Veterans reflect on reasons for serving

Arlington American Legion Post 76 proceeds south on Olympic Avenue during the annual Arlington Veterans Day parade on Nov. 11. - Kirk Boxleitner
Arlington American Legion Post 76 proceeds south on Olympic Avenue during the annual Arlington Veterans Day parade on Nov. 11.
— image credit: Kirk Boxleitner

ARLINGTON — Civilians and veterans alike again lined the sidewalks of Olympic Avenue for Arlington's annual Veterans Day parade on Monday, Nov. 11, with crowds that included at least two active-duty service members in uniform this year.

Navy Lt. Sean Duncan and Airman 1st Class David Smith provided something of a study in contrasts that morning, with the 22-year fleet officer from Whidbey Island wearing his dress blues and accompanied by his wife Rebecca, while the six-month Air Force enlistee sported a camouflage uniform and had his friend, Cassie Irwin, by his side.

Both men, however, snapped to attention and rendered sharp salutes at the sight of the American flag, and agreed on their feelings about Arlington's public demonstrations of its patriotism.

"It's nice to see this town supporting veterans as a whole," Duncan said. "The truck in the parade was full of older veterans, including those from not only World War II and Korea, but Vietnam as well. The Vietnam veterans didn't get a lot of respect while they were still in, so it's nice to see that America has really gotten behind them, along with our other veterans, especially over the past 10 years or so. It really gives weight to what our service members have chosen to do."

"I was in Air Force Junior ROTC all four years of high school," said Smith, an Arlington High School alum. "I always wanted to give back to my country, and serving in the military is one of the most noble things you can do."

While Smith hadn't fully anticipated the degree to which he would be removed from his family and hometown, he has no regrets about his decision.

"I'm glad I did it," Smith said, before telling Duncan, "I have a lot of respect for someone who can stay in the service for more than 20 years, because that's a lot of dedication. I'll try to do the same."

A new feature of this year's Veterans Day parade in Arlington was a succession of banners bearing the names and images of fallen service members from Washington state, one of which was carried by Arlington native and U.S. Rep. Rick Larsen, of the state's 2nd Congressional District.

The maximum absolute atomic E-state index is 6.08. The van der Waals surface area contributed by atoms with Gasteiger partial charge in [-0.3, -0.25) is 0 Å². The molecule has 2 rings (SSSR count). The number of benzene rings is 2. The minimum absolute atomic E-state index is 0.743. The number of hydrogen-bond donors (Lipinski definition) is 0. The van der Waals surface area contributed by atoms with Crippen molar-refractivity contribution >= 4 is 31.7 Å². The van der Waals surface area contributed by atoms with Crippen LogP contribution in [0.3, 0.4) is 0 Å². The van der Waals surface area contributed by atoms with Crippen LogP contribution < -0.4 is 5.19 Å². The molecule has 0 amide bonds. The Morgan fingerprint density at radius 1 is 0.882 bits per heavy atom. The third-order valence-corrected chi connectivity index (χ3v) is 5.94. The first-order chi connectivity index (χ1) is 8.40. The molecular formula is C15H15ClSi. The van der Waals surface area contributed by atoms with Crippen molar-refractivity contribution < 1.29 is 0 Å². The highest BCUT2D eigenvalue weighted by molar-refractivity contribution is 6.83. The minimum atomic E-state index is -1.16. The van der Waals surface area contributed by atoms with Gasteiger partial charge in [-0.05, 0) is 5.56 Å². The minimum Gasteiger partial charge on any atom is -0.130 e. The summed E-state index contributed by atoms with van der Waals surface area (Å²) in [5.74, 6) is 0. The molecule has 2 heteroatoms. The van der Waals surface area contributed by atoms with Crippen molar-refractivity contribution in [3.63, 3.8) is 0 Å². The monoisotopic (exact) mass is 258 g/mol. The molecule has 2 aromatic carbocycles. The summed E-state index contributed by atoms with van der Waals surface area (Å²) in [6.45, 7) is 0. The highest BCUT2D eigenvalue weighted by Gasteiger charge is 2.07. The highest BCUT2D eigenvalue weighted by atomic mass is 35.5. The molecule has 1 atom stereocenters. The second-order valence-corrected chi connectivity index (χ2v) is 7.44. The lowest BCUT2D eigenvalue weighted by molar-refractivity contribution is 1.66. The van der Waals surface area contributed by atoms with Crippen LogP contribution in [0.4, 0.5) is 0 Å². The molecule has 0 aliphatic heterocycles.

Later that same day, more service members, past and present, congregated at the Arlington American Legion Post 76 Lounge for its annual round of free meals for veterans.

Post 76 Cmdr. Chris Raboin, an Operation Desert Storm veteran, used the brief ceremony at the start of the dinner to call attention to the fact that members of America's active-duty military, National Guard and Reserve forces have been committing suicide at an average rate of one a day over the past year alone.

"We are losing more troops by our own hands than we are by the enemy," Raboin said. "Only those who have experienced firsthand the horrors of combat can understand why these young men and women feel compelled to take such drastic and permanent measures. It's up to us to ensure that every veteran feels that his or her service to this country is appreciated by their fellow Americans."

The Post Lounge's diners that afternoon included a diverse age range of veterans, from those who had survived WWII, Korea and Vietnam, to those who'd served in the wake of the terrorist attacks of Sept. 11, 2001. Joel Peterson joined the Army in 2010, while Bill Tate joined the Navy in 1988, but both men stayed in until earlier this year, and both men retained strong sentiments about the service.

"I went into the Infantry because I wanted to kick a little [butt]," Peterson laughed, before turning serious. "I'll never forget the sense of camaraderie and brotherhood I felt while I was in. To me, today is about all veterans, but especially those who didn't come home. We need to appreciate that what we have is because of them."

"So many people fail to realize that, when someone signs up for any branch of the service, they're agreeing to do their duty up to and including the cost of their own life," said Tate, whose tattoos include a stylized American flag and the "Don't Tread On Me" Gadsden flag. "And they're doing it for nothing more than to defend the Constitution and the citizens of the United States."

"When people tell me, 'Thank you,' for serving, I want to say, 'Thank me? I wanted to do this!'" Peterson said.

We encourage an open exchange of ideas on this story's topic, but we ask you to follow our guidelines for respecting community standards. Personal attacks, inappropriate language, and off-topic comments may be removed, and comment privileges revoked, per our Terms of Use. Please see our FAQ if you have questions or concerns about using Facebook to comment.

Read the Oct 22
Green Edition

Browse the print edition page by page, including stories and ads.

Browse the archives.